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created as an educational tool to help traders and investors, especially
those just starting out, to get up-to-speed, to understand more about
markets and investing. It's used to discuss new investment products, as
they become available.
"HOW do I get organized (for serious investing)" is a frequently asked question from new subscribers. Our recently revised Introduction to HSL Market Sections answers many aspects of that question, explaining various HSL market sections, types of market orders (eg, stoploss), etc. But a big question it doesn't answer is how much of each individual stock or investment should you buy or sell short?
A favoured approach is to take total account equity, eg, $500,000 & divide it into 10 or more equal-sized "units." If using 10 units, each purchase would be $500,000 (with 50% margin: $100,000). Advantage of this approach is simplicity.
But 1000 shares of a $50 utility stock is not the same as 1000 shares of a $50 internet stock, now is it? The latter is very likely to be far more volatile & risky. A more volatile stock usually requires a larger stop-loss to account for the greater daily price movement. If you use an "average" stop-loss, it would too often be hit during normal price fluctuations. A larger stop-loss means more risk unless you factor in the larger stop-loss when initially making the investment.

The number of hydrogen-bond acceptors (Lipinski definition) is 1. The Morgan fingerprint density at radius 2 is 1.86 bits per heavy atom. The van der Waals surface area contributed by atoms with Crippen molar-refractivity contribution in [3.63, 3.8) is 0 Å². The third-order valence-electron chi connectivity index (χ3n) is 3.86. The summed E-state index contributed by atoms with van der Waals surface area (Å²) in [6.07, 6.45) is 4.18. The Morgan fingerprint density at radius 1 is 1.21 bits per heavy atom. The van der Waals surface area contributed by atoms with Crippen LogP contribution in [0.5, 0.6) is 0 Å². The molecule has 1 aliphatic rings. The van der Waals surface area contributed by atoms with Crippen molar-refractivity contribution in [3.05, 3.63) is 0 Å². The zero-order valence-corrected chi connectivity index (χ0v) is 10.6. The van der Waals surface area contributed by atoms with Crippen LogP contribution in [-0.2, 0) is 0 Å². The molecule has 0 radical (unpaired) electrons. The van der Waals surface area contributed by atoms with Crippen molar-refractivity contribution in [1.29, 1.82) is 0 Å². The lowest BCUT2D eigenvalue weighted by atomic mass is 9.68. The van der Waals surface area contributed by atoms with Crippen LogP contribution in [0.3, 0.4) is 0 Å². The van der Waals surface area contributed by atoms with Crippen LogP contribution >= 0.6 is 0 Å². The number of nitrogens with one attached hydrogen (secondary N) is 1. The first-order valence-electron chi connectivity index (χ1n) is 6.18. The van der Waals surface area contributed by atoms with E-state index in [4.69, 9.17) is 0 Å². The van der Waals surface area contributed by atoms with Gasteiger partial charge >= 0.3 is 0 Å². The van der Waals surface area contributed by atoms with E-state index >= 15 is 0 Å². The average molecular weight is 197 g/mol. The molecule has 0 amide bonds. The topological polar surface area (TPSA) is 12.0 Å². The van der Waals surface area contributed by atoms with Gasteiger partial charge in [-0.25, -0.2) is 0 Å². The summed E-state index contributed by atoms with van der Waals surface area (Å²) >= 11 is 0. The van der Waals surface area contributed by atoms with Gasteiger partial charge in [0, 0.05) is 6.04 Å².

How do you do that? One method is by picking a percentage of your account you're willing to risk on each investment 1% is conservative, while 3% is aggressive. Again using our hypothetical $500,000 account, that means risking $5,000 (1%) to $15,000 (3%) per investment.
Let's use an example from the last HSL. We recommended buying Amgen (AMGN) at 80-sco (stop-close-only). On December 7, AMGN closed at 80.31, triggering our buy signal. Recommended stop-loss was 74. The $-risk was $6.31/share ($80.31 minus $74). A 1% risk of $5000,000 is $5,000. To limit risk to 1% you'd buy 792 shares ($5,000 divided by the amount of risk per share: $6.31). To keep it in round lots, you'd buy 800 shares.
Since this approach is more time-consuming, you may want to use it for selected investments you believe will be more volatile. It works very well for highly speculative investments. Using this technique makes it impossible to buy too much of one investment. Which, should it not work out, would take too big a bite out of your account. It also forces you to decide upon a "give-up" price, ie, stop-loss (included with HSL portfolio recommendations), ahead of time, when the decision is far less emotional, rather than after a price move against you. (This is #20 in "Learning" series; US $25 for the set).
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